Pau Gasol for Josh Smith Is Still a Good Deal for the Lakers and the Hawks
Kelly Dwyer of Yahoo! Sports recently wrote about Kobe Bryant's comments about Pau Gasol and his tendency to loaf up the court. While rushing to defend Gasol, Dwyer only fueled the false perceptions about the team's struggles.
Dwyer, like the rest of the people who analyze and dissect the Lakers, seems to think that once Steve Nash returns, the offense will immediately be healed and Gasol's awkwardness in the offensive scheme will suddenly disappear.
Well, that's not going to happen, even if Nash's return signals a rebirth of his Phoenix days, because Gasol's role in the offense is perimeter-oriented.
I'm sure that Gasol would love more shot attempts closer to the basket, but that's the area where Dwight Howard roams. While Mike D'Antoni could incorporate a few plays for Gasol in the paint, there are still the obvious concerns about spacing on the floor.
Even if the offense improves when Nash returns and Gasol is able to raise his career-low 43 percent shooting from the field, the argument about offense misses the point, and so does Dwyer's argument against Atlanta forward Josh Smith.
In a final jab at Lakers fans who have voiced a desire to unite Smith with Howard, Dwyer mentions that Smith's shooting percentage is lower than Gasol's, saying that the Lakers would essentially be replacing a bad shooter for a worse shooter.
You would think that at some point someone would at least mention the importance of defense in relation to an NBA title.
Defense has been curiously absent from most of the discussions about the Lakers, which is odd because the game boiled down to one of its simplest levels is preventing the opposition from scoring more points than you.
Of course, on the other hand, scoring more points than your opponent is the other part of the equation. But at some point, a team with NBA Finals' aspirations will have to prove it can get a stop at a pivotal moment.
How can the Lakers prove that if defense is not a major part of D'Antoni's agenda?
Good defense is definitely part instinct and part ability, but there needs to be some schematic theory in your approach as well.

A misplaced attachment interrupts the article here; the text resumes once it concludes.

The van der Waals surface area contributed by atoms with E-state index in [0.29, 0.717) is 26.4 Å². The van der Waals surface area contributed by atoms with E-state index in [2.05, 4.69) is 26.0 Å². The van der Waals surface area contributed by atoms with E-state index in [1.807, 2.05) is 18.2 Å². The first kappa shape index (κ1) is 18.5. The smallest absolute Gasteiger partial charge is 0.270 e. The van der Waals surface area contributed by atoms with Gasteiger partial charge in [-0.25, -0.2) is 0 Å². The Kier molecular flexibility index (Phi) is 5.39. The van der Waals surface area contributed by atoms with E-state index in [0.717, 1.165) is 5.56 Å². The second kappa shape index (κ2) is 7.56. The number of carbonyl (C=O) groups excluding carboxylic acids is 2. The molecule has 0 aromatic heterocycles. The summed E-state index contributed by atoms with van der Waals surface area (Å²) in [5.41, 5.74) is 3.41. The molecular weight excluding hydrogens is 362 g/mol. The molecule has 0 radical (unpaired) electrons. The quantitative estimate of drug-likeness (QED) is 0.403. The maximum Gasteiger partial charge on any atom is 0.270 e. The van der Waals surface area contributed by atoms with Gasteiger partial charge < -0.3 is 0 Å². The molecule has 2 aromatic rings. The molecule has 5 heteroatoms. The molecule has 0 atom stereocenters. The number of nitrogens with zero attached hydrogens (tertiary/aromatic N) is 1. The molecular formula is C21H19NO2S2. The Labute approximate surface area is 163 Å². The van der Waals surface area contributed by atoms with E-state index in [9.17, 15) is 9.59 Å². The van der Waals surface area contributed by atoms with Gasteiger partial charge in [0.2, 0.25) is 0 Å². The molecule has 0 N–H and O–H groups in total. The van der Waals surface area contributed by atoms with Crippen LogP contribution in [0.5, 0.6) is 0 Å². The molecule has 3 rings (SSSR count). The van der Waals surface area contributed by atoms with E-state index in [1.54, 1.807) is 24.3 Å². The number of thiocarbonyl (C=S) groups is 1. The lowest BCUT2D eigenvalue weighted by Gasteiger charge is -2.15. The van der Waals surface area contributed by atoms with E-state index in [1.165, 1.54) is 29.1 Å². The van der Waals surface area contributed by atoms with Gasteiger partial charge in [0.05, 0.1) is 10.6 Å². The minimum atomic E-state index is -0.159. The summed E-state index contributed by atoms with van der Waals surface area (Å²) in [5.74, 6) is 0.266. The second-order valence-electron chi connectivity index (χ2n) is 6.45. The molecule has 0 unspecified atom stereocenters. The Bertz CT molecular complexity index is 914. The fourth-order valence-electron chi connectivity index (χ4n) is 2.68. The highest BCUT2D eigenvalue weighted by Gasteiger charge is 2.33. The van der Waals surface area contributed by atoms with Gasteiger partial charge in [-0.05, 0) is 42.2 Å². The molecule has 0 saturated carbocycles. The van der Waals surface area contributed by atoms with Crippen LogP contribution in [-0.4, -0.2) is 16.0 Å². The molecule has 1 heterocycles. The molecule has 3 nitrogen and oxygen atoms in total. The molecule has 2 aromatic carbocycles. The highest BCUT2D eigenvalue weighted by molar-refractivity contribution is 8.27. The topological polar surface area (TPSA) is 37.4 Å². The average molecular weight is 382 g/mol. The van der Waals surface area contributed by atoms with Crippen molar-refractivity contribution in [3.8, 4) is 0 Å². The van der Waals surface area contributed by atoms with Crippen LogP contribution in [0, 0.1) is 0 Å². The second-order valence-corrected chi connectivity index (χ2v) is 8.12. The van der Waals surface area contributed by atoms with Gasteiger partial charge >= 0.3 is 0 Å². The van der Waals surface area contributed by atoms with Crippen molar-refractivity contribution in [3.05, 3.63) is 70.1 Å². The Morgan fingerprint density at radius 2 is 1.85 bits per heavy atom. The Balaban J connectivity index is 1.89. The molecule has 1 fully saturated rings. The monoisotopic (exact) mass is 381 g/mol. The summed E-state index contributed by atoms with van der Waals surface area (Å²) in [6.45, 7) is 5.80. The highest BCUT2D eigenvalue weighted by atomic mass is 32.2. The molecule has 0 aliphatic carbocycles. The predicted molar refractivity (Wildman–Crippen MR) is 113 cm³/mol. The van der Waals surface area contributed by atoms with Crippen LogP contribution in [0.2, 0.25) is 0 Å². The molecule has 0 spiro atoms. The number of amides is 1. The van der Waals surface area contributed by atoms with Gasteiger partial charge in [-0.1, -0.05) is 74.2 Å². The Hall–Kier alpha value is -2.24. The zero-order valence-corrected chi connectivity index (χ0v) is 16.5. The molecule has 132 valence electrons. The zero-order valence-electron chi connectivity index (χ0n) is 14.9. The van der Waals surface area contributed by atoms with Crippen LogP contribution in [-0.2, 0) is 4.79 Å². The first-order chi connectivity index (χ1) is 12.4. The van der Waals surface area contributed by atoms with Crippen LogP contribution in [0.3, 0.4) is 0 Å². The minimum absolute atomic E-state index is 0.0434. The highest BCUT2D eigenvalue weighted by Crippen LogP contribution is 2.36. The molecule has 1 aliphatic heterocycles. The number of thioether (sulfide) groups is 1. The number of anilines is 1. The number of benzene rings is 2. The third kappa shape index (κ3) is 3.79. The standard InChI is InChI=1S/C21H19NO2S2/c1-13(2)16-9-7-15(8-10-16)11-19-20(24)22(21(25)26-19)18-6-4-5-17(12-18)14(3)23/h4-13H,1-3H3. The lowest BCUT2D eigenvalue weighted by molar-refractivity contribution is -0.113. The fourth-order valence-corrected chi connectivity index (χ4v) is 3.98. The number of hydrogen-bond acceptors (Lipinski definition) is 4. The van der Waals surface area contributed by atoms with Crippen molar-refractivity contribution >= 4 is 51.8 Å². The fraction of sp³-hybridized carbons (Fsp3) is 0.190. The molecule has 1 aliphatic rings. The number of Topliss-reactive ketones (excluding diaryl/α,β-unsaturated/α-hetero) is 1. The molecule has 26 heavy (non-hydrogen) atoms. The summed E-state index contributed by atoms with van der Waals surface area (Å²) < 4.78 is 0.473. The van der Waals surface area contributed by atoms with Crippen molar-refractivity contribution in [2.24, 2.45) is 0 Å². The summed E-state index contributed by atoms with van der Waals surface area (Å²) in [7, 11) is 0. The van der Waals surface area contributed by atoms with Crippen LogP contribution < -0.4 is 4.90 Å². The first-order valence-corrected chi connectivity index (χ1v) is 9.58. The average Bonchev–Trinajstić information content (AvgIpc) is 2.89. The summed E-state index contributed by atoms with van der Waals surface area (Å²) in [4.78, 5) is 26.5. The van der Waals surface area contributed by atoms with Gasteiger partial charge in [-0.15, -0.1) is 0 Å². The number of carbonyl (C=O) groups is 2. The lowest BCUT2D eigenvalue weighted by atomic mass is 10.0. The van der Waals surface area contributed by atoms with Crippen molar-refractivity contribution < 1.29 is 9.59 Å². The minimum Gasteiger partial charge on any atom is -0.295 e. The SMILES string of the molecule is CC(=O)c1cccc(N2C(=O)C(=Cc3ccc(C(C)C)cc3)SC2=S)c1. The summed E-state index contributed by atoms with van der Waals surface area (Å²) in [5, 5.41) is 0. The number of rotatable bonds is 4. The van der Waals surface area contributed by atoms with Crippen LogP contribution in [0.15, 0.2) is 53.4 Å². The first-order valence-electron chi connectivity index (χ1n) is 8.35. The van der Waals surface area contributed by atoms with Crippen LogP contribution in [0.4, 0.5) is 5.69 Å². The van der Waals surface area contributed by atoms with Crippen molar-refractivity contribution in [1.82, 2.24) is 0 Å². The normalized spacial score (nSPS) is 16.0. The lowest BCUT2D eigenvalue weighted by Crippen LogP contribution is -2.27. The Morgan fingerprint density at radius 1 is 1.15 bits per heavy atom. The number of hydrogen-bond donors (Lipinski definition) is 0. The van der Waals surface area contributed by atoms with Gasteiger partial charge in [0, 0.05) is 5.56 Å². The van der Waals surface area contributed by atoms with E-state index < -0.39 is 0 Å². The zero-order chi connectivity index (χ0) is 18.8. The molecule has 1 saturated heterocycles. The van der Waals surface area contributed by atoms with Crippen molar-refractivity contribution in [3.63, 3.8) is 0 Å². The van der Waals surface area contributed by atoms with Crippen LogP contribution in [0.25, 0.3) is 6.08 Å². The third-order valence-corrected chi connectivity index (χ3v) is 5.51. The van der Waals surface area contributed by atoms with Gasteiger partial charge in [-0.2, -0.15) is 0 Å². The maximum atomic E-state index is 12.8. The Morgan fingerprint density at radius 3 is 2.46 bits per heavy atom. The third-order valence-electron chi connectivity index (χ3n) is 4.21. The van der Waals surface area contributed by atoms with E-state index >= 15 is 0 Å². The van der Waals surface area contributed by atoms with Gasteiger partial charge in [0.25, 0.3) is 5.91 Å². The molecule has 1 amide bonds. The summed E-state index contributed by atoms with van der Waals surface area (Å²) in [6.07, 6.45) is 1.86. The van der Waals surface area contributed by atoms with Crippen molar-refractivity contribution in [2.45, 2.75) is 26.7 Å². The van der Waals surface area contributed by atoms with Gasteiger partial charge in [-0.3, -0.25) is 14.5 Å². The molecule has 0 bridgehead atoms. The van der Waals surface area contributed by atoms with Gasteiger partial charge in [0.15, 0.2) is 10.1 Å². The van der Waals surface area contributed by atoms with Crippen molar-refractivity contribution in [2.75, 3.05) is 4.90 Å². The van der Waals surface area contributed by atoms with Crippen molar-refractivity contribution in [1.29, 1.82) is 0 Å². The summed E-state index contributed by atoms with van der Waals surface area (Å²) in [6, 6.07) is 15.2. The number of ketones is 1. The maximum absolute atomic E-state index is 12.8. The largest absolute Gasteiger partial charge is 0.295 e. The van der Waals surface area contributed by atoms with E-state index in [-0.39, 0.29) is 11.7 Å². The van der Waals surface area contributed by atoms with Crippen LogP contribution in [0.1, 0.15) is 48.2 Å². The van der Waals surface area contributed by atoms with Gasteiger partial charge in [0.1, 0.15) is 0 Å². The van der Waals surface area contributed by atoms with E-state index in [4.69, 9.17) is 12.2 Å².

Maybe defense is hidden somewhere in D'Antoni's return-to-Showtime approach, but Smith is the type of player who could bring that thought from the shadows.
Before Nash and Howard made their way to Los Angeles, there were rumors of a proposed deal from Atlanta that involved swapping Smith for Gasol, but the Lakers declined for reasons unknown.
Since then, Atlanta's front office has changed and general manager Danny Ferry seems committed to keeping Smith on board. But there has been no statements coming from Smith.
The only thing we know for sure is Smith is not going to sign the Hawks' contract extension and seems destined to test his value on the free agent market.
Smith's contract expires at the end of this season, and Atlanta finds itself in the familiar position of being forced to make a decision soon about Smith or risk losing him for nothing after the season.
Gasol's $19 million contract is an imposing figure, but it could work for the Hawks because it expires after the 2013-14 season, and it would free up plenty of money to build around Al Horford.
The move would allow Horford to shift back to his comfort zone as a power forward, and it would allow Gasol to move closer to the basket.
The Lakers would finally have a player in Smith who could run with Nash in transition and get back to challenge opponents at the rim on defense.
Smith may not be able to stretch the floor with his perimeter shot, but he does have the quickness, athleticism and mobility to get to the rim off his dribble and finish with authority when he gets there.
But Smith's defensive ability is what the Lakers need right now. Until D'Antoni understands that the concept of defense is more than throwing the ball out and instructing his players to defend, it doesn't matter how much the Lakers improve on offense.
Defense still wins championships, and at the very least a Smith-for-Gasol swap would pay lip service to the thought that D'Antoni is even remotely interested in the concept of defense.
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